A Sydney pastor recently visited Balmoral Beach to enjoy a swim and clear his mind. He came across a woman and they chatted about the topic on everyone’s minds: the Coronavirus. Both of them were surprised at how quickly our society had lost its nerve and, indeed, its compassion.

“Previous generations were asked or sent to war,” she said. “We’re just being asked to sit on our couches for a while.”   

How could fellow Australians do this? 

The COVID-19 pandemic has not only seen people fight over toilet paper and shoppers fly through supermarkets like locusts, it has rattled secular society to its core. Letter writers, call-back radio listeners and Facebookers are all asking the same question: how could fellow Australians do this?

People are having an existential crisis as their secular belief in the “common good” has no moral authority and they themselves are powerless to stop it.

The virus has locked down nations, crashed stock markets, grounded planes, closed borders, emptied universities, suspended sporting codes, sent jobs into exile and killed indiscriminately. 

Laws and penalties may help in combating the invisible threat, but they won’t stop what’s spreading faster… despair. 

But Christianity has never had fear at its core. Nor has it turned to the government to be its guiding voice.

In times of trouble it has always trusted in God, his word and his Spirit to conquer all threats and to comfort the downtrodden, even when the last candle flickers in the darkness and death arrives as a funeral director.

Being paralysed by fear in such a time as ours serves no one and weakens all. Instead of hiding behind closed doors, a rare opportunity has opened up for rank-and-file Christians to boldly put their love of Jesus into action, serve their neighbours and possibly lead a revival among our own communities – and church leaders want all hands on deck.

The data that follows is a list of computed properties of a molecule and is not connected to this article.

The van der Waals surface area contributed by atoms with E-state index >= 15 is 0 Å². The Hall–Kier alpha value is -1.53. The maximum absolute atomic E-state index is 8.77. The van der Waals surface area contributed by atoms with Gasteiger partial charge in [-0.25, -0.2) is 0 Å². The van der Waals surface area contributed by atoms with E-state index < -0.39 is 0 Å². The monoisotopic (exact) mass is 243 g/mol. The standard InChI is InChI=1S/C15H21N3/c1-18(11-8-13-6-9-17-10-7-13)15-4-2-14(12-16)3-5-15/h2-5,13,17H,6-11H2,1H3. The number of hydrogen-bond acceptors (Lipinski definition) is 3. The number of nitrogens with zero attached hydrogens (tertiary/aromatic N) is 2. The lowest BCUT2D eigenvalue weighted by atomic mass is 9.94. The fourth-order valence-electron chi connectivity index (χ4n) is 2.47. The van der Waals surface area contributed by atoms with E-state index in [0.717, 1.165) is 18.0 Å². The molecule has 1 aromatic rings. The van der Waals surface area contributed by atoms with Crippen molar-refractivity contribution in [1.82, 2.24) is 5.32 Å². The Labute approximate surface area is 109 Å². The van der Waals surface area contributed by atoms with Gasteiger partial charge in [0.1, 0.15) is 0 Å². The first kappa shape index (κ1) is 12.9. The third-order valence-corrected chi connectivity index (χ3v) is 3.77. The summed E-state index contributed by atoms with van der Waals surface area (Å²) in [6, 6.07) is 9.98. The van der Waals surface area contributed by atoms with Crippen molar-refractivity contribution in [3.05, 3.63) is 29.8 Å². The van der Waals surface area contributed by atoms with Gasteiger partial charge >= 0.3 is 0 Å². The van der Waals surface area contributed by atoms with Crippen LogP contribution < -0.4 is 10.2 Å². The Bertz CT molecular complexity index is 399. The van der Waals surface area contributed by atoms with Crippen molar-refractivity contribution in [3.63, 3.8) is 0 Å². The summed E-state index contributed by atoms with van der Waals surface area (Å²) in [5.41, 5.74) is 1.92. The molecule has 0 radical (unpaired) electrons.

"A rare opportunity has opened up for rank-and-file Christians to boldly put their love of Jesus into action" 

The Bishop of Georges River, Peter Lin, who is a member of the Diocese’s COVID-19 task force, says that while the rest of society fears the consequences of a nationwide lockdown, the Church’s role is still as clear and important as it’s always been.  

“I prefer not to use the term ‘lockdown’ but ‘reimagined’,” Lin says. 

“There is no reason churches can’t continue in their ministries of preaching God’s word, building up his people, serving one another and sharing the Gospel. We just need to think of new and creative ways of doing it. Some churches will livestream teaching ministry and church services; many are focusing on small groups for teaching and fellowship. 

“We can continue to serve using the phone… calling one another, especially the older members of our churches, those in isolation, the fearful and so on. We can cook meals for each other, shop for one another. And we can keep talking to people about Jesus, and especially at this time.

"We can continue to serve" 

“I know that Moore College is hoping to produce a stack of resources for churches to use, including resources for kids’ and youth ministry.

“Nothing can thwart the plans and purposes of God, nor hinder the work of the Spirit. God’s word is not bound by a virus, nor confined to the walls of our buildings. Paul continued to proclaim God’s word from prison! We’re far better off than that. Let’s be creative! What a great opportunity we have right now.”

Christians are called to step up 

However, for the gospel to reach new audiences and challenge recalcitrant ones, more Christians are required to step up and be sacrificial with time, money and love.

“We are so blessed in our churches to have so many willing, humble, hardworking servants,” Lin says. 

“We’ll need more now. Especially in looking after one another, I think. This is crucial as there is a disconnect from the larger gatherings. I’m hoping many will help with the pastoral load. Checking up on people regularly with a call or a message or a socially distanced visit. Best thing to do would be to ask your pastor how you can help.

“Check up on your pastor and their spouse, too. These are uncharted waters. With all the changes, they will be working even harder than normal. Encourage them to take breaks and have their day off. Cook a meal for them. Mow their lawn. Buy them chocolate. 

"Check up on your pastor and their spouse"